I'm not even going to go into the debate about whether darkvision can see through hunger of hadar, the thing that I think makes it overpowered is the this line.

creatures fully within the area are blinded.

That isn't 'they can't see.' Or, 'creatures without Darkvision can't see.' Or 'make a saving throw or be blinded for the duration.' It straight up says creatures fully within the area are blinded, no save, ever. There's no condition under which the blindness goes away, it doesn't say that when the creature leaves the area the condition ends, it doesn't say that when the spell ends the condition ends. The creature is blind.

I assume a lesser restoration could fix this since that ends the blindness condition, but what's the likelihood of a group of baddies having that available to fix all of them suddenly, from going totally and permanently blind? So one third level spell and an entire group of baddies regardless of level have been virtually neutralized. The only chance they have after that is if they have Tremorsense or Blindsight. How is a spell that does this third level?


7 Answers 7


As written, yes, hunger of Hadar is “seriously overpowered.”

What is written for hunger of Hadar is that “creatures fully within the area are blinded.” Even as an English phrase, “are blinded” is an event, something that has happened to a creature; absent any context, we generally assume that it’s permanent. Consider how common the phrase “temporarily blinded” is, just avoid that assumption.

Now, in context, we have the actual game rules about conditions. Those say

A condition lasts either until it is countered (the prone condition is countered by standing up, for example) or for a duration specified by the effect that imposed the condition.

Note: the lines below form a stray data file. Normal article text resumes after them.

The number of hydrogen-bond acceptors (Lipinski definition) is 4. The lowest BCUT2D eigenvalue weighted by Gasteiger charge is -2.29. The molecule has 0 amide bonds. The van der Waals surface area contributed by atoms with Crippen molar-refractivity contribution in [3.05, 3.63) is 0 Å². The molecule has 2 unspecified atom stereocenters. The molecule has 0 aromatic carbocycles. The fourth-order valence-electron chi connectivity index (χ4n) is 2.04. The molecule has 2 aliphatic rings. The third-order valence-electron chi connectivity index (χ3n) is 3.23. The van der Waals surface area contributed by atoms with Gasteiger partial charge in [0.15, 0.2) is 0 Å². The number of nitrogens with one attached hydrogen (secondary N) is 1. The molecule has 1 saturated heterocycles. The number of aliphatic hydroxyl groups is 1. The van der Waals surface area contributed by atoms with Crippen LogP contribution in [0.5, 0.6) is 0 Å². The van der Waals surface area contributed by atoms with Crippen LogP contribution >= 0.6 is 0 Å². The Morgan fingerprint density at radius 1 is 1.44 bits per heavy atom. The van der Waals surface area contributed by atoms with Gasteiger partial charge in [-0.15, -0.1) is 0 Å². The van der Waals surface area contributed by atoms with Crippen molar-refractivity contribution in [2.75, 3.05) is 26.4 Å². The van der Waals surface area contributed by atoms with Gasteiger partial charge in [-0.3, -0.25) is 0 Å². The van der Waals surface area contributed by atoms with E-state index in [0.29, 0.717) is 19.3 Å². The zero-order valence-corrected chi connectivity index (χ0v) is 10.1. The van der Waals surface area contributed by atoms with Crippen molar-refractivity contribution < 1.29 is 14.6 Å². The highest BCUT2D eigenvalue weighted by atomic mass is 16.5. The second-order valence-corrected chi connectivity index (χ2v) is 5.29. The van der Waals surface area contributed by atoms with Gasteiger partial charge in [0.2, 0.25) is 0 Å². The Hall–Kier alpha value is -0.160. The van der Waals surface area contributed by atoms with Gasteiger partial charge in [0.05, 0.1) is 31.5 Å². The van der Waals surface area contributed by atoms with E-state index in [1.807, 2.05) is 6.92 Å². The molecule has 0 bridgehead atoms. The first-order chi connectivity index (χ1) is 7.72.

Here we have “A condition lasts until,” that is, until one of the following events take place, the condition lasts, period. Then we have two events listed after “until,” either of which is sufficient to stop the condition from continuing to last:

  1. the condition is “countered,” or

  2. a “duration specified by the effect that imposed the condition” runs out.

But hunger of Hadar doesn’t build in any special circumstances that counter the blindness, so only generic effects that can remove blindness—e.g. lesser restoration—are going to apply. Even dispel magic and the like are somewhat dubious: those can remove hunger of Hadar’s shadows and stop it from blinding anyone else, but it’s not clear that the blindness condition itself is a spell effect that can be dispelled.

And hunger of Hadar also does not specify any duration for the blindness condition. It just says “creatures fully within the area are blinded,” nothing more. Nothing about that blindness ending at any point.

That leaves us with hunger of Hadar permanently blinding every creature that has ever been “fully within the area.” And yes, permanent blindness applied to every creature that ever found itself within hunger of Hadar is seriously overpowered, and that is what is written, technically, in the books.